If it is going to be hard to get an edge on deck choice I would always look to Conley Woods to make some noise, but he has the third-steepest hill to climb among the contenders, needing 19 points to just catch Stark's current point total. Theoretically, Luis Scott-Vargas is in a slightly "better" position than Yasooka, who we talked about in the Japanese race. Catching Ben Stark is not the task that LSV—not Thompson, Woods, and Duke—will be focused on these next two weekends, as he needs to cobble together 13 points or he will not hit Platinum for next season. For Duke and Woods, they need to find 8 points, while Thompson needs 7. A Modern Top 16 in Portland would go a long way to relieving some of the pressure on these players as they fly down the coast to San Diego.

Woods
Scott-Vargas


Brazil's captaincy seemed like a foregone conclusion given how far ahead of his countrymen Paulo Vitor Damo da Rosa has been in the standings year after year en route to his Hall of Fame career. This year has been something of an off-season for PV and he finds himself in 3rd place with a Sisyphean task ahead of him if he wants to steer the team at the Magic World Championship. Heck, he needs to find 20 points just to get back to Platinum for next year.

Rank Player Country Pro Points
7 Willy Edel Brazil 49
38 Pedro Carvalho Brazil 27
44 Paulo Vitor Damo da Rosa Brazil 25

Willy Edel has been having a resurgent season after coming out of the gates strong in the mid-2000s and he is comfortably ahead of both Carvalho and da Rosa—but it is not insurmountable. No offense to Carvalho, but all eyes will be on Paulo if he is anywhere near the top tables as the event hits the last legs of Block Constructed. In order to pull off the seemingly impossible task, Paulo is going to need to win the event—a 2nd-place finish will not cut it—and have a strong showing in Portland, with Edel failing to get out of the blocks.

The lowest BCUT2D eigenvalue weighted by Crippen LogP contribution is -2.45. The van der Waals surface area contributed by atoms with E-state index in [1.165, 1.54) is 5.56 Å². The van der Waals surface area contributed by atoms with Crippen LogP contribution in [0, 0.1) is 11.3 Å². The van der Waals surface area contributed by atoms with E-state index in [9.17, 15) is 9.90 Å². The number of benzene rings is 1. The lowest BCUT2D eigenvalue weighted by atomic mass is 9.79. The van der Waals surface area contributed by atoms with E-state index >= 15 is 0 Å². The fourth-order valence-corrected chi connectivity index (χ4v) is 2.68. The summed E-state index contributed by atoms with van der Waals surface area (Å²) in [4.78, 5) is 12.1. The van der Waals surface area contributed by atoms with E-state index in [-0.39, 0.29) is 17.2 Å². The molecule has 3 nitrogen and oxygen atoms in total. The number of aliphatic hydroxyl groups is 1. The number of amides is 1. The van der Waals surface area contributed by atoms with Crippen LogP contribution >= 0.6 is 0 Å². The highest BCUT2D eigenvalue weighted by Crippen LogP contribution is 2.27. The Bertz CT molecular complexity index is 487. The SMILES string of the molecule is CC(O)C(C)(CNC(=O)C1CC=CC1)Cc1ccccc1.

Carvalho
Damo da Rosa


Stanislav Cifka had been doing well previous to his win at Pro Tour Return to Ravnica, but after his convincing win over Watanabe in that event he established himself as another player to watch from the Czech Republic. He is in the lead heading into the last two weekends but he may be doing the watching as Martin Juza—heading onto the Hall of Fame ballot for the first time this coming season—tries to finish his season strong.

Rank Player Country Pro Points
9 Stanislav Cifka Czech Republic 48
12 Martin Juza Czech Republic 44
28 Lukas Jaklovsky Czech Republic 30

Lukas Jaklovsky is a player who has seemed poised to break out for the past couple of seasons and while 18 points is a strong wind to be running against, should he have a similar weekend to the one Cifka had at the start of the season, both Cifka and Juza could be watching him pass them at the finish line. At the very least, Jaklovsky is looking to assemble the 15 points to get above the Platinum threshold heading into next season.

Jaklovsky
Cifka


In an interview with Nathan Holt for the most recent edition of Walking the Planes, Pro Tour Hall of Famer Raphael Levy lamented the current state of the French Pro scene (although he did think there were some young up-and-comers on the way. At the top of the French standings we have two Pro Tour Hall of Famers separated by only 9 points.